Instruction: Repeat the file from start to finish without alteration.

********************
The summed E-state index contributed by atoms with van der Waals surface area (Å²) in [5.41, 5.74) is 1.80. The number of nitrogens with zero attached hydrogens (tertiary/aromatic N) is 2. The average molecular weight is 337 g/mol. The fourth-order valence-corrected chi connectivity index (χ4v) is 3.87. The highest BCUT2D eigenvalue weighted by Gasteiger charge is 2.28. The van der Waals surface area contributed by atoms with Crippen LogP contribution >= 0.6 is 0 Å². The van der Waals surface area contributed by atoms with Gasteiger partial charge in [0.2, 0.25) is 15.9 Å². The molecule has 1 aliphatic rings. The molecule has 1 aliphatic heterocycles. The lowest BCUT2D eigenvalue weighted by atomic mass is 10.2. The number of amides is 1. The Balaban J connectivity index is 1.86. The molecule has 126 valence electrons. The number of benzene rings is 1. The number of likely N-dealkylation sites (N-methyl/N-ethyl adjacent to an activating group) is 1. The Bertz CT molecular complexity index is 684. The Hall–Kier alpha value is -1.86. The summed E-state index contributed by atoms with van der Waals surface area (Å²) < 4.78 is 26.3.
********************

The summed E-state index contributed by atoms with van der Waals surface area (Å²) in [5.41, 5.74) is 1.80. The number of nitrogens with zero attached hydrogens (tertiary/aromatic N) is 2. The average molecular weight is 337 g/mol. The fourth-order valence-corrected chi connectivity index (χ4v) is 3.87. The highest BCUT2D eigenvalue weighted by Gasteiger charge is 2.28. The van der Waals surface area contributed by atoms with Crippen LogP contribution >= 0.6 is 0 Å². The van der Waals surface area contributed by atoms with Gasteiger partial charge in [0.2, 0.25) is 15.9 Å². The molecule has 1 aliphatic rings. The molecule has 1 aliphatic heterocycles. The lowest BCUT2D eigenvalue weighted by atomic mass is 10.2. The number of amides is 1. The Balaban J connectivity index is 1.86. The molecule has 126 valence electrons. The number of benzene rings is 1. The number of likely N-dealkylation sites (N-methyl/N-ethyl adjacent to an activating group) is 1. The Bertz CT molecular complexity index is 684. The Hall–Kier alpha value is -1.86. The summed E-state index contributed by atoms with van der Waals surface area (Å²) < 4.78 is 26.3.